Thesis (UNI Access Only)
Perfectionism (Personality trait); Fear of failure; Sports injuries--Psychological aspects; Sports physical therapy--Psychological aspects;
The purpose of this study was to examine the relationship and differences in perfectionism and fear of failure with intercollegiate athletes. A secondary purpose was to examine the influence of perfectionism and fear of failure on injury occurrence and rehabilitation behaviors. 219 male and female athletes from a Division I institution completed an athletic demographics questionnaire, the Multidimensional Perfectionism Scale (MPS), and the Performance Failure Appraisal Inventory (PFAI-Long-Form) at mid-point of their sport’s competition season. Upon injury to the participating athlete (n = 51), certified athletic trainers (n = 8) and senior athletic training students (n = 4) specific to the participants sport completed the Rehabilitation Behaviors assessment at the mid-point of the athlete’s rehabilitation program. Preliminary analyses (frequencies, descriptives, reliabilities, and correlations) followed by Pearson correlations, two separate MANOVAs, and two multiple regressions were conducted. Results revealed all scales demonstrated good reliabilities, perfectionism alphas ranging from .68 to .87, and fear of failure alphas ranging from .71 to .86. Inter-rater reliability for certified athletic trainers and senior athletic training students had adequate reliability for all 5 items (.91). Socially prescribed perfectionism had a positive, moderately strong relationship with experiencing shame and embarrassment (r = .42), loss of interest from others (r = .41), and upsetting others (r = .54). Analysis of perfectionism in relation to rehabilitation behaviors revealed a negative and moderately strong correlation (r = -.33). Loss of interest from others had a positive, strong correlation with experiencing shame and embarrassment (r = .62) and upsetting others (r = .66). In relation to rehabilitation behaviors, loss of interest from others (r = -.44) and upsetting others (r = -.44) had moderately strong negative relationships. In conclusion, this study revealed that perfectionism and fear of failure are related to injury occurrence and rehabilitation behaviors. Injured and non-injured athletes did not significantly differ on types of perfectionism. However, injured athletes had significantly higher fear of experiencing shame and embarrassment, upsetting others, devaluing oneself, and unknown future than non-injured athletes. In relation to rehabilitation behaviors, higher self-oriented perfectionism and lower socially prescribed perfectionism predicted higher rehabilitation behaviors. Whereas, higher fear of experiencing shame and embarrassment, and lower fear of loss of interest from others, upsetting others and unknown future predicted higher rehabilitation behaviors.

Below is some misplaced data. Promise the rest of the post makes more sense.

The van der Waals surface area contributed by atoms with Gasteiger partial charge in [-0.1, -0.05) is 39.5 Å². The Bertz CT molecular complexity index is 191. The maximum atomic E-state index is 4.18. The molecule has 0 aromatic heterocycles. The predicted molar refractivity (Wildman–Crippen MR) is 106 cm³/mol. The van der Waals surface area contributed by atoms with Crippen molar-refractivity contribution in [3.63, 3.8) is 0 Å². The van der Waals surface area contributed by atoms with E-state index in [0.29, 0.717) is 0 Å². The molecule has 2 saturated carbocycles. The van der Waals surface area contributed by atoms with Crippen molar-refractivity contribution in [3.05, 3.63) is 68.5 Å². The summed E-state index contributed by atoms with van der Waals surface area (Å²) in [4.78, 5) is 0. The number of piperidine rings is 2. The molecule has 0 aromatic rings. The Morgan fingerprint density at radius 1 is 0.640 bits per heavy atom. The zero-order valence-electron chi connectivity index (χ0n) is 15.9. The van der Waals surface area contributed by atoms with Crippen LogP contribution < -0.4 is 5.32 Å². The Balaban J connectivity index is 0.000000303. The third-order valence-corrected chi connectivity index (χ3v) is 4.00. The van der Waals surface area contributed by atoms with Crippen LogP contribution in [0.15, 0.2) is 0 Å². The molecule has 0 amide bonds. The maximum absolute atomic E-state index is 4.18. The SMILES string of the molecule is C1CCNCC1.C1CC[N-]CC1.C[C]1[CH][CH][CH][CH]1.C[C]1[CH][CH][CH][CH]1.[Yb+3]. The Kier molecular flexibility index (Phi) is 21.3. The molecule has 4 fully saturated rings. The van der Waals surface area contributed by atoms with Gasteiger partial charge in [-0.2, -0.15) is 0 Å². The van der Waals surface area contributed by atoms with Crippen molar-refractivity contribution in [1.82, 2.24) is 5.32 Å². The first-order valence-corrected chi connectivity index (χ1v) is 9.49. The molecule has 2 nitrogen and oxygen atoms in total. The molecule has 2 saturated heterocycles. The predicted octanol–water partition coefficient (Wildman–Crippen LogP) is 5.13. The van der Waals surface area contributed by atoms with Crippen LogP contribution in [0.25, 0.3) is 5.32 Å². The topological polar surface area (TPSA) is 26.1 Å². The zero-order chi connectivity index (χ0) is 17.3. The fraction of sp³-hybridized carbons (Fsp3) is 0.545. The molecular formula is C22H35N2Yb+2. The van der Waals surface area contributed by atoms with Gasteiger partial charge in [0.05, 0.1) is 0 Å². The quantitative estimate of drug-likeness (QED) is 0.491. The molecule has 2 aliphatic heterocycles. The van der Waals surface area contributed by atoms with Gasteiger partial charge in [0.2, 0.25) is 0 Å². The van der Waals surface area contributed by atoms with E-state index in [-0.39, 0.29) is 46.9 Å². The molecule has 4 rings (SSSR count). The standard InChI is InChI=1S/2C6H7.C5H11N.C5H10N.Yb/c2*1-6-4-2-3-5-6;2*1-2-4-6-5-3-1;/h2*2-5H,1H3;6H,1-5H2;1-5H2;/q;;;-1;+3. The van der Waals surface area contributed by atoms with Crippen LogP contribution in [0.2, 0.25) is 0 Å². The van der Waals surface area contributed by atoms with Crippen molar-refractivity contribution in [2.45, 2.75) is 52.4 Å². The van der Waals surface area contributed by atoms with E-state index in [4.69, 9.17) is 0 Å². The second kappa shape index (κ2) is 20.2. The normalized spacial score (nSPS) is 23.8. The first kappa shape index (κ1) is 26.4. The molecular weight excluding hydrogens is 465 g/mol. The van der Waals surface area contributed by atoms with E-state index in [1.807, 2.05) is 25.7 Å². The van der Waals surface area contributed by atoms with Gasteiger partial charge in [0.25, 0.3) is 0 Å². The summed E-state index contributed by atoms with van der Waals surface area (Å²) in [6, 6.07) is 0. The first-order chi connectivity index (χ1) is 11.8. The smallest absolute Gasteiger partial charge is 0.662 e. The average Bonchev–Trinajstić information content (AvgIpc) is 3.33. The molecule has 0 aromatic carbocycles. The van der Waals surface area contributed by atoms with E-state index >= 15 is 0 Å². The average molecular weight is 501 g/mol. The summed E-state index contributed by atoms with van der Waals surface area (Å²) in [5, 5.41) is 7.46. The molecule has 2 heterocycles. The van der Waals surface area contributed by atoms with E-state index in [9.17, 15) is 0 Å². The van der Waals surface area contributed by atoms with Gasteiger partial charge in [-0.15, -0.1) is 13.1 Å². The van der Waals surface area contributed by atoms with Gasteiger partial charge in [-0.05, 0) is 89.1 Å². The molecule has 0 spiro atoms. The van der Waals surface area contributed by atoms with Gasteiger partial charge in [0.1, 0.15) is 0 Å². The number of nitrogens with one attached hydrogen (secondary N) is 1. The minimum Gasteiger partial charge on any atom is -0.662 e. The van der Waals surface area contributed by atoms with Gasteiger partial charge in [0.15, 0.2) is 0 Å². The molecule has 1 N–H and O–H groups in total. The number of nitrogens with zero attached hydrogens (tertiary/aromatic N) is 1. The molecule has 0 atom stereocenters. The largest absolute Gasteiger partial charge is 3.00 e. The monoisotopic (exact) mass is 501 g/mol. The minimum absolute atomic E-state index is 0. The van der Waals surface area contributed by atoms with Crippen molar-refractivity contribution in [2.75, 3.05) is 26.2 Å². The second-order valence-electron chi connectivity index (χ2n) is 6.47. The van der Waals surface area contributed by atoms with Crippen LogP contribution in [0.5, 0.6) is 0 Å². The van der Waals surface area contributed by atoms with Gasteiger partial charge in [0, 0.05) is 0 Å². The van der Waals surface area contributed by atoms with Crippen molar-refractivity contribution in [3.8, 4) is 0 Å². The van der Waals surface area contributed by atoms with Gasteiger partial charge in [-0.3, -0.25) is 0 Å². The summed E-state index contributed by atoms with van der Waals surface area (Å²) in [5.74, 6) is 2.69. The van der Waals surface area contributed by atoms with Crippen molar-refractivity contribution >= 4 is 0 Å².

Key words: perfectionism, fear of failure, injury occurrence, rehabilitation behaviors
Date of Award
Master of Arts
School of Health, Physical Education, and Leisure Services
Division of Athletic Training
Windee M. Weiss, Chair
1 PDF file (vi, 112 pages)
©2016 Pamela Jean Westendorf
Westendorf, Pamela Jean, "Perfectionism and fear of failure in relation to injury occurence and rehabilitation behaviors" (2016). Electronic Theses and Dissertations. 298.